Here is how The Architect describes President Bush's environmental legacy: On energy, the environment, and climate change, [Bush] is developing a new paradigm. Emphasizing technology, increased energy-efficiency partnerships, and resource diversification, his policies are improving energy security and slowing the growth of greenhouse gases without economy-breaking mandates and regulation. The president who won criticism by rejecting the failed approach of Kyoto has implemented policies that enabled the United States to grow its economy by 3.1 percent and reduce the absolute amount of CO2 emissions (by 1.3 percent).

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Storms a brewin'

Global warming will spawn severe storms and tornados, reports NASA

We have known for a while that global warming is making our weather more extreme, especially extreme heat, drought, heavy rainfall, and flooding. Now we have more predictions: NASA scientists have developed a new climate model that indicates that the most violent severe storms and tornadoes may become more common as Earth's climate warms. Perhaps that is why we have been setting records for tornados lately. This is especially bad news for this country because, as the study notes: "The central/east U.S. experiences the most severe thunderstorms and tornadoes on Earth." The full study, "Will moist convection be stronger in …

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U.N. climate meeting ends with a whole lotta nothin’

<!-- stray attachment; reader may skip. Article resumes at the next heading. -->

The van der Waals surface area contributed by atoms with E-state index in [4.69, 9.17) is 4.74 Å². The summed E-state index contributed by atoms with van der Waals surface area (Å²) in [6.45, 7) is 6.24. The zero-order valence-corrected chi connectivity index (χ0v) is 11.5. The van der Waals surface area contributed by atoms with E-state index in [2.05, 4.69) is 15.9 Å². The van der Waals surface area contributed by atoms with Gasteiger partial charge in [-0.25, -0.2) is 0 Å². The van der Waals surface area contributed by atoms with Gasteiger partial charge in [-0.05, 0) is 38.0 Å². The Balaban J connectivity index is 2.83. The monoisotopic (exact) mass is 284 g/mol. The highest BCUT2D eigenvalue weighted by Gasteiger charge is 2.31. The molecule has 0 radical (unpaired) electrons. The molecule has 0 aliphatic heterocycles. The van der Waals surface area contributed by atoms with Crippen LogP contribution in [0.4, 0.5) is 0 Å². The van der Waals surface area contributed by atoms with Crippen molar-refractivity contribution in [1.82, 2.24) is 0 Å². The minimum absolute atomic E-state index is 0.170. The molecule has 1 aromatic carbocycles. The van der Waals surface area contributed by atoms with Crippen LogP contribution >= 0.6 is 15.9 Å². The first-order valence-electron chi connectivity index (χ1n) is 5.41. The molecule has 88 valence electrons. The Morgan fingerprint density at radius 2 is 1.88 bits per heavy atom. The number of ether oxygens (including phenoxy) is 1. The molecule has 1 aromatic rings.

We are psychic, if we do say so ourselves. As leaders from 158 countries gathered this week at a U.N.-convened meeting to discuss post-Kyoto Protocol climate targets, we claimed doubt that anything of substance would come out of it. And voila! Deadlock and vagueness abounded. The E.U. and developing nations pushed for an indication that industrialized countries should be guided by a goal of reducing emissions 25 to 40 percent of 1990 levels by 2020; countries including Canada, Japan, and Russia opposed such approaching-strong language, and the final version of negotiations stated that such numbers provide "useful initial parameters for …

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Taking the measure of measurement

Is climate change an artifact of computer models?

Electric Politics has an audio interview on measuring climate change that might be of interest to many here. Here's the intro: The main knock against anthropogenic climate change -- more or less unchanged since the 1980s -- is that a cabal of cunning computer modelers have managed to dupe, co-opt, bamboozle, or intimidate climate scientists into believing fantastic, yet unsubstantiated, allegations. Recently put forward by the redoubtable Freeman Dyson, this critique also, unfortunately, picks up a certain amount of support in the progressive community. To help dispel these arguments and the confusion they still cause, I turned to Dr. Chris …

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Eye on the storm

Thoughts on Chris Mooney’s Storm World

I recently finished Chris Mooney's great new book Storm World. There have been lots of reviews (see Chris's blog for a pretty complete list), so I won't write another one here. Instead, I thought I would highlight the part I particularly appreciated, and what I think needed more emphasis in the book. First, the high point: The book does a great job of detailing the turbulent interface between knowledge and ignorance where science operates. Science is a contact sport, and it is not for the faint of heart. New ideas, especially bold ones, have to survive in the crucible of …